Going Once, Going Twice, Gone! eBay is shooting itself in the foot

Going Once, Going Twice, Gone! eBay is shooting itself in the foot


Going Once, Going Twice, Gone! eBay is shooting itself in the foot


Hal Plotkin, Special to SF Gate
Thursday, November 11, 1999

URL: http://www.sfgate.com/cgi-bin/article.cgi?file=/technology/archive/1999/11/11/ebay.dtl

The very popular San Jose-based online auction company eBay recently touched off a Silicon Valley range war by blocking online inquires from AuctionWatch.com, a much smaller rival based in San Bruno.

This isn’t just a fight between two companies — although it certainly is that.

eBay’s move also assaults a critical part of the Internet’s evolving business culture. If eBay’s gambit succeeds, the Internet could be on its way to becoming a much less useful place. Finding what you’re looking for on the web will get harder and harder just when it should be getting easier and easier.

eBay is by far the world’s largest host of Internet auctions. The company generated nearly $60 million in revenue during the most recent quarter by helping its customers buy and sell every form of merchandise and collectible imaginable.

Content aggregator AuctionWatch.com, in contrast, is a still privately held firm with an entirely different central mission. The firm’s “universal search” service lets users scour an index of items up for bid at several hundred auction sites. Once users find what they’re looking for, they can click over to the site where the auction is being held. AuctionWatch estimates it has passed on upwards of half a million click-thrus to sites such as eBay.

Now, you might figure you’d want to thank someone who is sending you hundreds of thousands of paying customers. But that’s not what the normally astute folks at eBay are doing.

Instead, they’re trying to shakedown their online benefactor.

At first, eBay’s representatives said AuctionWatch’s repeated requests for information slowed down eBay’s servers, violated the company’s intellectual property rights, and frequently left consumers with inaccurate or outdated information.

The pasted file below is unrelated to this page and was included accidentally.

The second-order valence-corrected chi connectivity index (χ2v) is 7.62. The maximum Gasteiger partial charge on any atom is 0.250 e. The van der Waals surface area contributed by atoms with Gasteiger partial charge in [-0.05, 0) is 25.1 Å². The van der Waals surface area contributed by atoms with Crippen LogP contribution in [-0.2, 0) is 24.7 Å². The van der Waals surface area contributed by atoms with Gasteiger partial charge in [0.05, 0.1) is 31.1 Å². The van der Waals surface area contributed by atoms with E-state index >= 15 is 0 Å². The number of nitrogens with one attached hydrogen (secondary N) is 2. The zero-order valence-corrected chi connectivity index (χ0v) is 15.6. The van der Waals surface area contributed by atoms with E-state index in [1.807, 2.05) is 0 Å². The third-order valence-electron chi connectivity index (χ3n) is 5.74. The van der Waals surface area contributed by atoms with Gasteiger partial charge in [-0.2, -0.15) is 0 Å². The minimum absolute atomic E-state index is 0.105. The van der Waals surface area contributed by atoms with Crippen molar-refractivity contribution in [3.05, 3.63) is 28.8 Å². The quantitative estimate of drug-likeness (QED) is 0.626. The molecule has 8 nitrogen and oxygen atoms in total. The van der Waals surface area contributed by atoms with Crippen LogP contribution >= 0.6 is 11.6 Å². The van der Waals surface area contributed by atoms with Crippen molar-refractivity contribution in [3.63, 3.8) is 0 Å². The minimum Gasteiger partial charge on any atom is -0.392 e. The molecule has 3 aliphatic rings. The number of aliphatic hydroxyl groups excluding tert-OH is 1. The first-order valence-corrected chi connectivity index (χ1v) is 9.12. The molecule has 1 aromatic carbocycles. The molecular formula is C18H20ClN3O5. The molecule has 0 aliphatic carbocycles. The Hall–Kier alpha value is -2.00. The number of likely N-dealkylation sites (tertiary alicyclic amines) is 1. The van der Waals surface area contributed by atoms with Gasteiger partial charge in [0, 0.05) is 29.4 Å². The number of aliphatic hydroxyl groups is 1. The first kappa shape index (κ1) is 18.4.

eBay was, however, apparently willing to overlook such transgressions. That is, if AuctionWatch would agree to pony up an undisclosed annual licensing fee to gain access to listings on its site, information that is freely shared with everyone else on the planet.

The companies had a few sit-down talks. Eventually, AuctionWatch got up and left.

And thus, the battle lines have been drawn.

The real irony here, though, is that eBay may be the biggest victim of its own misguided tactics.

eBay stands to lose far more than mere online referrals. The move is also jeopardizing the firm’s most valuable asset: its image as a leader of the online revolution. After all, eBay’s stock price didn’t go through the roof just because it’s website is a good place to buy Beanie Babies.

Pulling up the digital drawbridge makes eBay look like a frightened company under siege. In one undeft move, eBay’s executives succeeded in turning the company’s winning hand, the number of referrals pulled in to the site, into a public relations disaster that has only increased the public appetite for AuctionWatch’s comparative service.

What’s more, eBay also appears to be on very shaky legal ground.